The erotic exploits of a Japanese woman with an obsession for body writing provides the basis of this exotic, intellectually challenging and lushly executed drama from one of Britain's most off-beat filmmakers Peter Greenaway. Beautiful… More The erotic exploits of a Japanese woman with an obsession for body writing provides the basis of this exotic, intellectually challenging and lushly executed drama from one of Britain's most off-beat filmmakers Peter Greenaway. Beautiful Nagiko was born and raised in Kyoto to a professional calligrapher and struggling writer. For each birthday, her father would spend much time tenderly painting birthday wishes on Nagiko's face as she listened to her aunt read from classic Japanese 10th-century writer Sei Shonagon's Pillow Book. For Nagiko, this birthday ritual was indescribably tender and erotic, but when she turned 18, her father would no longer do it, instead insisting that she marry his homosexual publisher's nephew. It is an unhappy union, not helped by Nagiko's obsession to become a writer like Shonagon. One day her spouse finds her writings and destroys them. In anger she abandons him and moves to Hong Kong where she becomes a fashion model. There Nagiko begins making love to a calligraphers willing to write on her naked body. She moves from one to the other searching for the one who will finally satisfy her, but has no luck until she encounters Jerome, an Englishman, who asks her to write her stories upon his body. When she finishes, she takes the naked Jerome to her father's publisher who is aroused by the Englishman and eventually becomes his lover. Nagiko is devastated and her ensuing jealousy spawns only tragedy. The film features considerable, explicit female and male nudity.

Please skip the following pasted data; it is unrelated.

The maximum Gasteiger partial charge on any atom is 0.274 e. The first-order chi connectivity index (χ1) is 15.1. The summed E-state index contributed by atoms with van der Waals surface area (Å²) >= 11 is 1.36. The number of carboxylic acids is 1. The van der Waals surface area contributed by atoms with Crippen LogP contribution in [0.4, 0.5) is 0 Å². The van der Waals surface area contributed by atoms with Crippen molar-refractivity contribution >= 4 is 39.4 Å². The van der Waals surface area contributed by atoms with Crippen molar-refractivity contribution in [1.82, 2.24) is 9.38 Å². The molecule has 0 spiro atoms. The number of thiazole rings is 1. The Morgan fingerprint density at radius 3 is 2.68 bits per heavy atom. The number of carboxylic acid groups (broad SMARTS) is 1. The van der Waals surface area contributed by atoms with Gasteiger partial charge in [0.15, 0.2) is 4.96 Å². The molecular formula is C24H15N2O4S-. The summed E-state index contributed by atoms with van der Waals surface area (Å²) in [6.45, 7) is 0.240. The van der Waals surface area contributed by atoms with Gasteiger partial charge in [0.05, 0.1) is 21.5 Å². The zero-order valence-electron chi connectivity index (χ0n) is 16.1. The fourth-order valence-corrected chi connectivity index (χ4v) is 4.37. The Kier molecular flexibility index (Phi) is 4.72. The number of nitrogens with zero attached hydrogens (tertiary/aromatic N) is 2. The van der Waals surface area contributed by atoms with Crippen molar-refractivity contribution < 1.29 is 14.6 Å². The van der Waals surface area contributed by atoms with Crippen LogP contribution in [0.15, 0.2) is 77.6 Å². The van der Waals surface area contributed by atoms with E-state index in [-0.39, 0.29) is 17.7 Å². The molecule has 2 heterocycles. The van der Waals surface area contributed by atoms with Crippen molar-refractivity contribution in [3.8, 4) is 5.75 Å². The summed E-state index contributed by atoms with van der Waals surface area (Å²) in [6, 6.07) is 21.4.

Consensus: The Pillow Book is undeniably sensual and visually ravishing, but the film's narrative lacks the hypnotic pull of its imagery.